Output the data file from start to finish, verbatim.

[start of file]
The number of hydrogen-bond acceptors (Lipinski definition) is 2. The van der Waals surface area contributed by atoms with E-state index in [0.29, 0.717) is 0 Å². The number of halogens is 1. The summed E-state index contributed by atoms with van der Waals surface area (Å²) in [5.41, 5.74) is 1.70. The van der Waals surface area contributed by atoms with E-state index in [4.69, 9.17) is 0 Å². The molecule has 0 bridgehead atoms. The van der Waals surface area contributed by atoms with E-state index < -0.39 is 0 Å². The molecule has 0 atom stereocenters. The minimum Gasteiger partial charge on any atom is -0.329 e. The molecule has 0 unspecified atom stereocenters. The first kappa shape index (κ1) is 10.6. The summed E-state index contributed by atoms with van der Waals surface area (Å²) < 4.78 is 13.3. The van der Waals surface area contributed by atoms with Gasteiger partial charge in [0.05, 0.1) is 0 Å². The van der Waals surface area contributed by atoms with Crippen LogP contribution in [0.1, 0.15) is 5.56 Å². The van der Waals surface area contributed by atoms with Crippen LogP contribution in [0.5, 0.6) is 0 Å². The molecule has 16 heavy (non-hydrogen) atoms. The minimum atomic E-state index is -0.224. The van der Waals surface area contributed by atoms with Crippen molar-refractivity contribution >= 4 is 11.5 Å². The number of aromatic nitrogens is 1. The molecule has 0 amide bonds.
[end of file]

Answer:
The number of hydrogen-bond acceptors (Lipinski definition) is 2. The van der Waals surface area contributed by atoms with E-state index in [0.29, 0.717) is 0 Å². The number of halogens is 1. The summed E-state index contributed by atoms with van der Waals surface area (Å²) in [5.41, 5.74) is 1.70. The van der Waals surface area contributed by atoms with E-state index in [4.69, 9.17) is 0 Å². The molecule has 0 bridgehead atoms. The van der Waals surface area contributed by atoms with E-state index < -0.39 is 0 Å². The molecule has 0 atom stereocenters. The minimum Gasteiger partial charge on any atom is -0.329 e. The molecule has 0 unspecified atom stereocenters. The first kappa shape index (κ1) is 10.6. The summed E-state index contributed by atoms with van der Waals surface area (Å²) < 4.78 is 13.3. The van der Waals surface area contributed by atoms with Gasteiger partial charge in [0.05, 0.1) is 0 Å². The van der Waals surface area contributed by atoms with Crippen LogP contribution in [0.1, 0.15) is 5.56 Å². The van der Waals surface area contributed by atoms with Crippen LogP contribution in [0.5, 0.6) is 0 Å². The molecule has 16 heavy (non-hydrogen) atoms. The minimum atomic E-state index is -0.224. The van der Waals surface area contributed by atoms with Crippen molar-refractivity contribution >= 4 is 11.5 Å². The number of aromatic nitrogens is 1. The molecule has 0 amide bonds.